21 Jul 2006  Op-Ed

Enron Jury Sent the Right Message

Although the actions of Enron's executives were in many areas neither clearly legal nor illegal, jurors sent an unambiguous message that all executives should heed: Truth telling and ethical discipline are the cornerstone values in corporate governance. Key concepts include:

  • Executives can be convicted in a court of law for a pattern of deception, even when it is not illegal.
  • Firms that focus on exploiting the rules rather than building a sound business often lose their way.


The most noteworthy message of the Enron trial is that corporate executives can be convicted in a court of law for a pattern of deception that may or may not be illegal. Left unaddressed in the trial were many financial transactions and accounting decisions of debatable legality. The prosecution chose to avoid a scholastic examination of these mind-numbingly complex maneuvers and Enron's observance of equally complex Generally Accepted Accounting Principles and SEC rules.

Following the lead of federal prosecutors, the jury resoundingly concluded that in determining guilt or innocence in cases of corporate fraud, considerations of intent dominate the details of compliance or noncompliance with arcane legal rules.

This is the right message to send to the American business community. The behavior that became so widespread and toxic at Enron is not unique to Enron. Many executives (not to mention those who engage in other competitive endeavors) are fixated on exploiting rules to their advantage, instead of thinking about how best to build a sound business while complying with the principles that underlie the legal rules. And this is where they often lose their way.

This reading of the Enron case should not be taken as a one-off judgment by a business school professor. Many years ago, at the dedication of the Harvard Business School campus on June 24, 1927, Owen Young—a lawyer, visionary capitalist, founding chairman of RCA, and at that time the chairman of General Electric—described how American business raises public suspicions and loses public support: "[T]he law is not a satisfactory censor," he said. "It functions in the clear light of wrong-doing—things so wrong that the community must protect itself against them. Set over against the law on the opposite side is the clear light of right-doing—things which are so generally appealing to the conscience of all that no mistake could be made, no matter how complicated the business. The area of difficulty for business lies in the penumbra between the two."

Principles-based society

Enron operated in that shadowy area between the clear light of right-doing and the clear light of wrong-doing. What the jurors in Houston in effect told us is to forget about pushing the limits of legal compliance. They told us that what we need is a more centered theory of corporate behavior. They reminded us that, at the end of the day, we are a principles-based society rather than a rules-based society, even though rules and referees are important.

Enron's senior management straddled many gradations of ethical and legal behavior. At one end of the spectrum, where no charges of either unethical or illegal behavior could possibly arise, lie many examples of highly innovative management: the successful intermediation of the natural gas market, the "gas bank" created by Jeff Skilling, the development of standardized commodity contracts, and the creation of EnronOnline, the Web-based trading platform that made Enron the top buyer and seller of gas and electricity in the United States and Europe in its first year of operation.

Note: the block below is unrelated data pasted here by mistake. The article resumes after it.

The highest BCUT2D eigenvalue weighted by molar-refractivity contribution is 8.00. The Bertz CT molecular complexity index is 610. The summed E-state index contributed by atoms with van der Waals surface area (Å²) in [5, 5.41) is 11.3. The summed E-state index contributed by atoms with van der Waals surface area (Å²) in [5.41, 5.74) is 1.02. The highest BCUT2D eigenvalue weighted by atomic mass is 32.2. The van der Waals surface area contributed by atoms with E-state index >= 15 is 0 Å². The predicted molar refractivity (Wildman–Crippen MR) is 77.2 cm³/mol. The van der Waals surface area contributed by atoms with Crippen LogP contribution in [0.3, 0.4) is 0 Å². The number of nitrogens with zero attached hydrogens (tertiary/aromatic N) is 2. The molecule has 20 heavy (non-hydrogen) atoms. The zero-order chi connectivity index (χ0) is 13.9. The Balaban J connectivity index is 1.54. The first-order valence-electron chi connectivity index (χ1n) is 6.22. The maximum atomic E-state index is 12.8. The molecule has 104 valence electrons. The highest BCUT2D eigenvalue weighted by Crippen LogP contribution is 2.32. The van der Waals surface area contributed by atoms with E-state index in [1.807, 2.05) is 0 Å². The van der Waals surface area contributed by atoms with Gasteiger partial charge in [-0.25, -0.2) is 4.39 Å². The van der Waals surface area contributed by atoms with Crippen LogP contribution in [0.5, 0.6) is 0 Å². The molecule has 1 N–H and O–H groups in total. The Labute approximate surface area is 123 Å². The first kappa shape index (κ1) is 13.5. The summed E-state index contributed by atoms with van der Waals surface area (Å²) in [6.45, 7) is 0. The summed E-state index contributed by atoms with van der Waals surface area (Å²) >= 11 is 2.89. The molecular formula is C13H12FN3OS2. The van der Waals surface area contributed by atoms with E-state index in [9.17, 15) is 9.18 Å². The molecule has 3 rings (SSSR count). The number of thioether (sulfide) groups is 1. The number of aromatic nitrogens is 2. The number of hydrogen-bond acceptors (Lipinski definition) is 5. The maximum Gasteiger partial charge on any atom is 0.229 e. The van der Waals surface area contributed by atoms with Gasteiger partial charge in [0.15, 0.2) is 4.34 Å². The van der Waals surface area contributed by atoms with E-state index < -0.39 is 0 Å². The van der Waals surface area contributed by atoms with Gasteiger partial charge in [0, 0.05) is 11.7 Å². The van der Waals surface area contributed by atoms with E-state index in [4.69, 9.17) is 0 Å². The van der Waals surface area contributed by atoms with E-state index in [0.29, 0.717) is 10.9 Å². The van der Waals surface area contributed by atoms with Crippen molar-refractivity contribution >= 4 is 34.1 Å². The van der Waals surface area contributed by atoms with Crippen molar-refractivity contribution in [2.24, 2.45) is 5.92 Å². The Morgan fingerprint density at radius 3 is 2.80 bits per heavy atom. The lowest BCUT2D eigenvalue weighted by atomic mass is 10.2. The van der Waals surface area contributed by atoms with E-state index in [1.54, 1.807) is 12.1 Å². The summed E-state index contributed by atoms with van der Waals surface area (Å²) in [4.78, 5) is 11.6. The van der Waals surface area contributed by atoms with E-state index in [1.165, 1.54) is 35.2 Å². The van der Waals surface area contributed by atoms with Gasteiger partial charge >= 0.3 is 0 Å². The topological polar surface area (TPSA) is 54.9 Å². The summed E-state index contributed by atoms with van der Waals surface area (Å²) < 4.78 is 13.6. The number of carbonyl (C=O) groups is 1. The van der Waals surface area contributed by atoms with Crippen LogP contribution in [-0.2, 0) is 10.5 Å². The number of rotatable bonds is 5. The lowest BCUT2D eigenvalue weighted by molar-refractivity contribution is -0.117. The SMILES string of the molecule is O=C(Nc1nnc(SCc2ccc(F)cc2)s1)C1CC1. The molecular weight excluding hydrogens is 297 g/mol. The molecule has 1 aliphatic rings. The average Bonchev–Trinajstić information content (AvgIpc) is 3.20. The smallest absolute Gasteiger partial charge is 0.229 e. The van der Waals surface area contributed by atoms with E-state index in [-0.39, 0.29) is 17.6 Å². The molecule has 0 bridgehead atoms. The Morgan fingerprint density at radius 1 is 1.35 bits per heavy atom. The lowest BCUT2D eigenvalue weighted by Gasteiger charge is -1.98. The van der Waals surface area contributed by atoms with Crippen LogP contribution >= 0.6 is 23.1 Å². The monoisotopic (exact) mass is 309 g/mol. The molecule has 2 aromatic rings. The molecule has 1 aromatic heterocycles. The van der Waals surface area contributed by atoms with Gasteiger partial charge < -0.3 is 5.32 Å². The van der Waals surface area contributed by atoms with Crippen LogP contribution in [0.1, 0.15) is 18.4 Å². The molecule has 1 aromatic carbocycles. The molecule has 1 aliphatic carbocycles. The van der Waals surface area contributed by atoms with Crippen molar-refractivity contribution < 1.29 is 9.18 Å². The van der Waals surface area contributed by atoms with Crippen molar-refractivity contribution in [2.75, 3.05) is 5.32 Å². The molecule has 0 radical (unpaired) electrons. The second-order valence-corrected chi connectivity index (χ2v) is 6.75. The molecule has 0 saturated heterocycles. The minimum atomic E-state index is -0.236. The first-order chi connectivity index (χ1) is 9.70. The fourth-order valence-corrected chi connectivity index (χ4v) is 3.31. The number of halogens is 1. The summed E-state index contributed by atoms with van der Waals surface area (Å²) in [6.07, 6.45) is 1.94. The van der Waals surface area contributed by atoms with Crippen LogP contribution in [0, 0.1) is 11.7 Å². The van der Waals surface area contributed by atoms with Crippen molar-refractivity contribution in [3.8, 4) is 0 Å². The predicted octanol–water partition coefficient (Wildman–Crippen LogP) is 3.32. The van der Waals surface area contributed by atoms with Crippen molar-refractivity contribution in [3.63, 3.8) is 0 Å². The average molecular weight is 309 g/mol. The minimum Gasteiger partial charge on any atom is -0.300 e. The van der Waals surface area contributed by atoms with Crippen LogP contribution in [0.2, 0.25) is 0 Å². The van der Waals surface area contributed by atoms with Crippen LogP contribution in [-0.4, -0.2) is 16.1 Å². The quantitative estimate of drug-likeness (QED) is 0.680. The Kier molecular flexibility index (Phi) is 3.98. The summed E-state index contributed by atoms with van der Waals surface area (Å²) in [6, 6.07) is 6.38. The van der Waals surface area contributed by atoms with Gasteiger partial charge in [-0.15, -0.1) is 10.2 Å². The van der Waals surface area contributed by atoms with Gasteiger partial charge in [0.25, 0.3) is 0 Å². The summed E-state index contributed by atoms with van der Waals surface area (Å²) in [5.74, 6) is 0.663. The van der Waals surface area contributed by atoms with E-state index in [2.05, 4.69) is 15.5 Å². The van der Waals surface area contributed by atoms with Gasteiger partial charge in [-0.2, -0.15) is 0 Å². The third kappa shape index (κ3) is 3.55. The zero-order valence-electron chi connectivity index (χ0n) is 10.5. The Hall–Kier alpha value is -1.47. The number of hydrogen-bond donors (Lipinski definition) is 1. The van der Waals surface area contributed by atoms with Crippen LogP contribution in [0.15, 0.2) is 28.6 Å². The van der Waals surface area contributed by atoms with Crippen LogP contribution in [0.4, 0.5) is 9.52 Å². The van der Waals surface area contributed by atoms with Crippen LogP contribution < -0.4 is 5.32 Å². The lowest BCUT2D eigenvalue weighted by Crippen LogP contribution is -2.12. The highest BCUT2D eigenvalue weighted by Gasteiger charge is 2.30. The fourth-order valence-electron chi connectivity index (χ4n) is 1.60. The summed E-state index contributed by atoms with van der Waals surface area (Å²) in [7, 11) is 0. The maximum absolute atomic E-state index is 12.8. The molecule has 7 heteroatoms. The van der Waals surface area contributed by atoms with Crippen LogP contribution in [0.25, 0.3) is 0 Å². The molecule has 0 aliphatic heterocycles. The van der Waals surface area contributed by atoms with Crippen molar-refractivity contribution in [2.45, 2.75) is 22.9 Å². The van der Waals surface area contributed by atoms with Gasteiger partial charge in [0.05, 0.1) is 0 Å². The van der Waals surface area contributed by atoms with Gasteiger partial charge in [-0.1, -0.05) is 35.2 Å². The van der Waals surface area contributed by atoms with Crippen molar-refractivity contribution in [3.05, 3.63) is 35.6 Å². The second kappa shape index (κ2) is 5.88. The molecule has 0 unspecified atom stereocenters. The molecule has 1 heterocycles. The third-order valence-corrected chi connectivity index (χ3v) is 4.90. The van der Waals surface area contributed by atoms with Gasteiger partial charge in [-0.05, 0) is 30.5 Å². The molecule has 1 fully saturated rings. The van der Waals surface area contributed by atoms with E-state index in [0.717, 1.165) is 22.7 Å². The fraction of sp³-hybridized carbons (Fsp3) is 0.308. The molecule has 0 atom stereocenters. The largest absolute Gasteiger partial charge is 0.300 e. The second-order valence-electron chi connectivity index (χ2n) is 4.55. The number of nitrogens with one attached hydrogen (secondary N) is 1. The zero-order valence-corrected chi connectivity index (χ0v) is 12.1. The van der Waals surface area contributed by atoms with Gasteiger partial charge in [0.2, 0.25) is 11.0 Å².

Many examples of extremely inept management are also positioned here—activities for which there is no criminal liability: the na´ve extrapolation of the successful natural gas strategy to the water and broadband businesses, the unprofitable international power development strategy, the perverse financial incentives for executives, the aggressive use of mark-to-market accounting, the performance guarantees in the power plant construction business, the noneconomic hedges, the breakdowns in the company's performance review and internal control processes, the intolerance of internal dissent, and the inability of Lay and Skilling to face the reality of Enron's true financial condition. But under U.S. law, bad management and poor business judgments—at Enron and elsewhere—are not criminalized.

Enron operated in that shadowy area between the clear light of right-doing and the clear light of wrong-doing.

Toward the opposite end of the spectrum are many examples of devious management that are not clearly illegal: the use of off-balance-sheet partnerships and reserves to "manage" reported earnings, the recategorization of investments to enable gains to be booked on the company's income statements, the reorganization of business structures to conceal business failures, the use of "prepay transactions" to bolster reported earnings and disguise debt, and the opaque disclosure and reporting of a wide variety of structured finance transactions and related accounting practices, to name just a few.

Many of these practices are actually "close calls" in a legal sense, because reasonable parties may differ about whether they are actually unlawful. They exemplify what Owen Young was talking about almost eighty years ago. The jury decided, however, that the exquisite legal arguments surrounding these and similar transactions were secondary to their perception of persistent attempts by Enron's leaders to mask the company's declining performance. In doing so, the jury sent an unambiguous message that truth telling and ethical discipline must remain the cornerstone values in the governance of firms.

About the author

Harvard Business School professor emeritus Malcolm Salter is the author of the forthcoming book Innovation Corrupted: The Origins and Legacy of Enron's Collapse (Harvard University Press).